Support Act: Sound Of Contact
Review and photos by Yiannis (John) Stefanis
Performing a show in London on the same day that Yes are headlining the legendary Royal Albert Hall is the worst scenario for any Prog Rock band and that is exactly what happened to The Flower Kings on the evening of the 8th of May 2014.
Their performance at the O2 Islington Academy was expected to attract a small crowd as a result – still, the image of a venue not even half full fifteen or so minutes after the doors of the venue were opened was troubling. That, however, put off neither the Swedish ensemble, nor their impressive opening act from providing us with a good quality show.
Roine Stolt’s band is currently on the road promoting their latest opus “Desolation Rose” and, whilst the first half of the tour featured Jonas Reingold’s (The Flower Kings’ bass player) as a support band, it was Simon Collins’ Sound Of Contact which kick-started the proceedings.
Collins’ Prog pedigree is undeniable, and though there are more than a few instances during his performance where both his style of singing and the way he pounds the hell out of his drum kit could be compared directly with his legendary father, he has – fifteen years since he released his debut solo album “All Of Who You Are” – truly become his own man.
The Flower Kings’ fans seemed to be quite familiar with the material from this band’s debut release “Dimensionaut”, as songs like “Sound Of Contact” and “Pale Blue Dot” received a warm reaction, while “I Am (Dimensionaut)” found Collins performing an impressive twin drum solo with the band’s main skins man.
The most impressive composition, however, was the nineteen-minute “Mobius Slip” – a modern-sounding Prog Rock masterpiece which was performed powerfully, accurately and in its entirety, by the five musicians on stage and which would have sounded much better, had the sound levels been properly controlled by the man behind the venue’s sound console.
It seems that when, forty or so minutes after they first stormed the stage, the members of Sound Of Contact took their last bows, they did so in knowledge that their mission of converting new fans to their music was well and truly accomplished.
It took twenty or so minutes and a handful of hard working roadies to prepare the stage for the members of The Flower Kings; and, just after the clock struck nine, the five Swedes made their swift entrance onto the stage.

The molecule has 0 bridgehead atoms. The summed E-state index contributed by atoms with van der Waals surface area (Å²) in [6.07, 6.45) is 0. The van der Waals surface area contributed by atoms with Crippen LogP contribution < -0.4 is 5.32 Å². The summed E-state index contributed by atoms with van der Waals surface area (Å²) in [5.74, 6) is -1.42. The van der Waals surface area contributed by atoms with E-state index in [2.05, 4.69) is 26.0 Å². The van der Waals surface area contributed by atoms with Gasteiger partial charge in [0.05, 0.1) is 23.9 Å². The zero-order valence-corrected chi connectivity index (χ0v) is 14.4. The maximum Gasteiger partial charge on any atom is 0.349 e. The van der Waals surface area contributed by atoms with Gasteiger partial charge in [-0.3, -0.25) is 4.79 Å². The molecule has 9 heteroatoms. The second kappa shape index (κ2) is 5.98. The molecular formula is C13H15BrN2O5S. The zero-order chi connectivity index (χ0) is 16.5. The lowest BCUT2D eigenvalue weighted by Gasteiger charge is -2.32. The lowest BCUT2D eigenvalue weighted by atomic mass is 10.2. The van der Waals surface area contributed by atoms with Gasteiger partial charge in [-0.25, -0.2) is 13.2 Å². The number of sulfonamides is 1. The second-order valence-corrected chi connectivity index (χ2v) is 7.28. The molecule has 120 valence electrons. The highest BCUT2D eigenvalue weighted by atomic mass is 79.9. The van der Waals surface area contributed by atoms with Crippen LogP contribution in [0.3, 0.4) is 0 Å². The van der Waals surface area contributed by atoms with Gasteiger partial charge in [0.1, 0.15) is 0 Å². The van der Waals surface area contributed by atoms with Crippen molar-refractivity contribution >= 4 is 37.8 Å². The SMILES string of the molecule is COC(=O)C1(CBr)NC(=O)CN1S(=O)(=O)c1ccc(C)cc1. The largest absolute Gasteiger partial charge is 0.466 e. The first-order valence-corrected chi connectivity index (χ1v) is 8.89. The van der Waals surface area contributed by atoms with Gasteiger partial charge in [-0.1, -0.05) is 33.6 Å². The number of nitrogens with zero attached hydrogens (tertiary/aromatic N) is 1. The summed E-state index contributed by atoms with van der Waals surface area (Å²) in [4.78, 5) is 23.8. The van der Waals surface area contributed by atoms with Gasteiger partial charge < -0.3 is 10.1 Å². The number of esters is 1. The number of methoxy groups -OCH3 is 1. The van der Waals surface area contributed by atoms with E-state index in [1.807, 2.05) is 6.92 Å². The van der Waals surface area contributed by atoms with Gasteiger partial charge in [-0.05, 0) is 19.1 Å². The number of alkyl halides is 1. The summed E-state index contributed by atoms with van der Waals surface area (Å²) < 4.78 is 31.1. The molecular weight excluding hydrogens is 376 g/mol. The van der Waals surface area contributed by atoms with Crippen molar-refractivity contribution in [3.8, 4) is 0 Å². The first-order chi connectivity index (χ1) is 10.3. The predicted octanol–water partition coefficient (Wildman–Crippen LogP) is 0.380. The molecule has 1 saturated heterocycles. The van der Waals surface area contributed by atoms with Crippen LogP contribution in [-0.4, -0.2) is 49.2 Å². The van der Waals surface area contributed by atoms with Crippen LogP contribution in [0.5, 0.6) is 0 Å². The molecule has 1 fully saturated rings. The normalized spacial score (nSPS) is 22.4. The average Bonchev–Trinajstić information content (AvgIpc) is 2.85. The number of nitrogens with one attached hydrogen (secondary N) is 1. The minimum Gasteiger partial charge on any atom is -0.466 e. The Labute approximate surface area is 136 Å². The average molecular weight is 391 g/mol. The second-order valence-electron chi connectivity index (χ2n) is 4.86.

My eyes focused straight away on guitarist/vocalist Hasse Froberg whose British-themed suit and powerful vocals provided the perfect introduction to “Tower One” – the first of many songs belonging to the band’s latest album to be performed on the night.
“Desolation Rose” was one of the songs which suffered from sub-standard sound quality, with Tomas Bodin’s keyboards being literally buried under Felix Lehrmann’s bombastic drum beats , however, by the time Roine Stolt began singing the main vocal parts of “The Resurrected Judas”, most substantial sound-related issues had been pretty much sorted.
During my interview with Roine, prior to the band’s performance, one of the issues under discussion was the Internet and its influence and importance on modern day life and it was this topic that Roine decided to bring into discussion with the London audience during a much needed break.
The band then decided to focus again on their performance and began a long musical journey combining, in the process, flag-bearing tracks such as “Stardust We Are”, “Big Puzzle” and “Garden Of Dreams”.
It was, however, during the performance of “Numbers” that the Swedes truly flexed their Prog muscles, as this long and thematically varied piece provided each and every member of the band with the opportunity to stretch their performance to the maximum.
With the main set now complete, the Swedes left the stage, but it was not long before Jonas Reingold led the troops back for killer covers of Pink Floyd’s “Echoes” and Genesis’ “Second Life Syndrome” with assistance provided, on both occasions, by Sound Of Contract’s Simon Collins (drums/vocals) and Randy Mc.Stine (guitars/vocals).
I am not going to lie – at first I was quite sad to have missed Yes’ performance at the Royal Albert Hall but, having experienced the performance of both these bands, I am inclined to believe that both I and those who chose this show over the other might have got the best deal after all.
With The Flower Kings currently at the top of their game and Sound Of Contact being one of the most inspiring musical propositions of late, attending one of the final few shows of this tour is strongly encouraged and recommended.
Sound Of Contact Set List:
- “Sound Of Contact”
- “Cosmic Distance Ladder”
- “Pale Blue Dot”
- “Not Coming Down”
- “Remote View”
- “I Am (Dimensionaut)”
- “Omega Point”
- “Mobius Slip”
- Part I: In The Difference Engine
- Part II: Perihelion Continuum
- Part III: Salvation Found
- Part IV: All Worlds All Times
The Flower Kings Set List:
- “Tower One”
- “Desolation Road”
- “The Resurrected Judas”
- “Stardust We Are”
- “Big Puzzle”
- “Garden Of Dreams”
- “Echoes” [Pink Floyd cover with Randy Mc.Stine (Sound Of Contact) on guitar]
- “Second Life Syndrome” [Genesis cover with Randy Mc.Stine on lead vocals and Simon Collins on drums]
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